The second month of 2018 shook many investors to the core. Headlines screamed “correction,” “downturn,” “volatility,” and other words that strike fear in the hearts of market-watchers young and old.
While there remains debate about what caused the shocks in the equity markets in early February, one thing we can all agree on is that portfolio diversification is key to helping investors successfully navigate market volatility. If the financial crisis of a decade ago taught us anything, it is that the traditional 60/40 stock and bond asset allocation model isn’t strong enough, in the short term, to weather catastrophic market conditions.
Private equity, which tends to have limited correlation to stocks and a low or even negative correlation to bonds, can provide much-needed diversification to help investors withstand volatility.
The Cambridge Associates U.S. Private Equity Index, a benchmark measuring U.S. private equity performance, outperformed the S&P 500 Index and the Bloomberg Barclays Government/Credit Bond Index with higher net returns over the 10-year and 20-year periods ending Sept. 30, 2017[i].
Adding private equity to investment portfolios can potentially mitigate risk and deliver a steady stream of risk-adjusted returns, but as I discussed in a previous ThinkAdvisor column, private equity is a broad asset class that includes a wide variety of investments — all carrying different levels of risk.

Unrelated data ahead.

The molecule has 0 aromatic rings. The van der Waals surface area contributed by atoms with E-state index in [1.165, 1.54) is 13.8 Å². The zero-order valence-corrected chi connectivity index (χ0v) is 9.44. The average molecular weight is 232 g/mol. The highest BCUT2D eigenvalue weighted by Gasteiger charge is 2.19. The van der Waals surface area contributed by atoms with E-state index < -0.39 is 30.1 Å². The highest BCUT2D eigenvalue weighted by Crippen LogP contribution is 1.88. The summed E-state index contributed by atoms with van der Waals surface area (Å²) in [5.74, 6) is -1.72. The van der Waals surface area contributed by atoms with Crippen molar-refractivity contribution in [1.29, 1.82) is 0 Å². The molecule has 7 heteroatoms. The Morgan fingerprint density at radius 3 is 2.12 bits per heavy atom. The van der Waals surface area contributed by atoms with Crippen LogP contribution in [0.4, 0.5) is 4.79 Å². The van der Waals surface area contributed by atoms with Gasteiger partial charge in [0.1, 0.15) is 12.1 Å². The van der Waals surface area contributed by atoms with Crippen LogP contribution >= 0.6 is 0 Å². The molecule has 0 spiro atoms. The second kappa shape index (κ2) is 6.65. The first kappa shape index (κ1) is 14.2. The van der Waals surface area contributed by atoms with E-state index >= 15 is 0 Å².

While research-and-development and startup company investments fall under the “private equity” label, these companies either don’t have a product to sell, or have not yet yielded profits or cash flow. As a result, they are risky investments, and investors may have to wait years before they begin receiving any returns on seed capital in R&D companies and venture capital in startup companies.
Indeed, the 2018 Preqin Private Equity & Venture Capital Report revealed that 29% of institutional investors surveyed by Preqin in December 2017[ii] stated venture capital investments fell short of expectations during the previous 12 months.
On the other hand, middle-market companies that already produce income and cash flow can be considerably less risky for investors, and may be able to begin delivering regular distributions following an investment.
Companies that already have a solid infrastructure in place, and have a proven track record of generating income, often have a much greater chance of providing returns, making them significantly less risky as investment targets than their R&D and startup counterparts.
After all, capital that will help grow a business that is already demonstrating success and creating profits and revenue typically offers more promise than capital that is intended to help a company with no cash flow or income create the infrastructure to sell a product that’s never been sold.